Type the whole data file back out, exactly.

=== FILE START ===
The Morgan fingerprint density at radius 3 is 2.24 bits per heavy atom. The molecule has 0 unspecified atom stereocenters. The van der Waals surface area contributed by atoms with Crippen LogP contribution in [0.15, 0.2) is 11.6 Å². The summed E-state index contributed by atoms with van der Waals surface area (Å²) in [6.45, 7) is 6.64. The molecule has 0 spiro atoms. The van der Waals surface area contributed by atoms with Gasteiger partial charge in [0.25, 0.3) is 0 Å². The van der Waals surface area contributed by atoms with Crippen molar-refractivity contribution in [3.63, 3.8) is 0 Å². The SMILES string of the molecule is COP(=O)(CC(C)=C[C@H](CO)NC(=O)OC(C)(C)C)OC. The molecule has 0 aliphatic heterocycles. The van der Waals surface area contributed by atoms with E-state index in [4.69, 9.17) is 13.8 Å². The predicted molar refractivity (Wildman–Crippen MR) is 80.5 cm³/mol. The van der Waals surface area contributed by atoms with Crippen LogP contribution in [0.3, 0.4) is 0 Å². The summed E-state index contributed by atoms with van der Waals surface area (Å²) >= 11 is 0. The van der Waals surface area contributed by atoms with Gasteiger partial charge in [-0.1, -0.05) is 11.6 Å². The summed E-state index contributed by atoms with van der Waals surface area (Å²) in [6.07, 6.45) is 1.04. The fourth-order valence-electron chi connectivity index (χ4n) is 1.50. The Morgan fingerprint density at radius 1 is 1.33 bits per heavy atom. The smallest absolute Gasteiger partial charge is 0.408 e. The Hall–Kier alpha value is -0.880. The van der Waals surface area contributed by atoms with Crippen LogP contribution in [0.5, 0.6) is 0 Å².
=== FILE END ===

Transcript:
The Morgan fingerprint density at radius 3 is 2.24 bits per heavy atom. The molecule has 0 unspecified atom stereocenters. The van der Waals surface area contributed by atoms with Crippen LogP contribution in [0.15, 0.2) is 11.6 Å². The summed E-state index contributed by atoms with van der Waals surface area (Å²) in [6.45, 7) is 6.64. The molecule has 0 spiro atoms. The van der Waals surface area contributed by atoms with Gasteiger partial charge in [0.25, 0.3) is 0 Å². The van der Waals surface area contributed by atoms with Crippen molar-refractivity contribution in [3.63, 3.8) is 0 Å². The SMILES string of the molecule is COP(=O)(CC(C)=C[C@H](CO)NC(=O)OC(C)(C)C)OC. The molecule has 0 aliphatic heterocycles. The van der Waals surface area contributed by atoms with E-state index in [4.69, 9.17) is 13.8 Å². The predicted molar refractivity (Wildman–Crippen MR) is 80.5 cm³/mol. The van der Waals surface area contributed by atoms with Crippen LogP contribution in [0.3, 0.4) is 0 Å². The summed E-state index contributed by atoms with van der Waals surface area (Å²) >= 11 is 0. The van der Waals surface area contributed by atoms with Gasteiger partial charge in [-0.1, -0.05) is 11.6 Å². The summed E-state index contributed by atoms with van der Waals surface area (Å²) in [6.07, 6.45) is 1.04. The fourth-order valence-electron chi connectivity index (χ4n) is 1.50. The Morgan fingerprint density at radius 1 is 1.33 bits per heavy atom. The smallest absolute Gasteiger partial charge is 0.408 e. The Hall–Kier alpha value is -0.880. The van der Waals surface area contributed by atoms with Crippen LogP contribution in [0.5, 0.6) is 0 Å².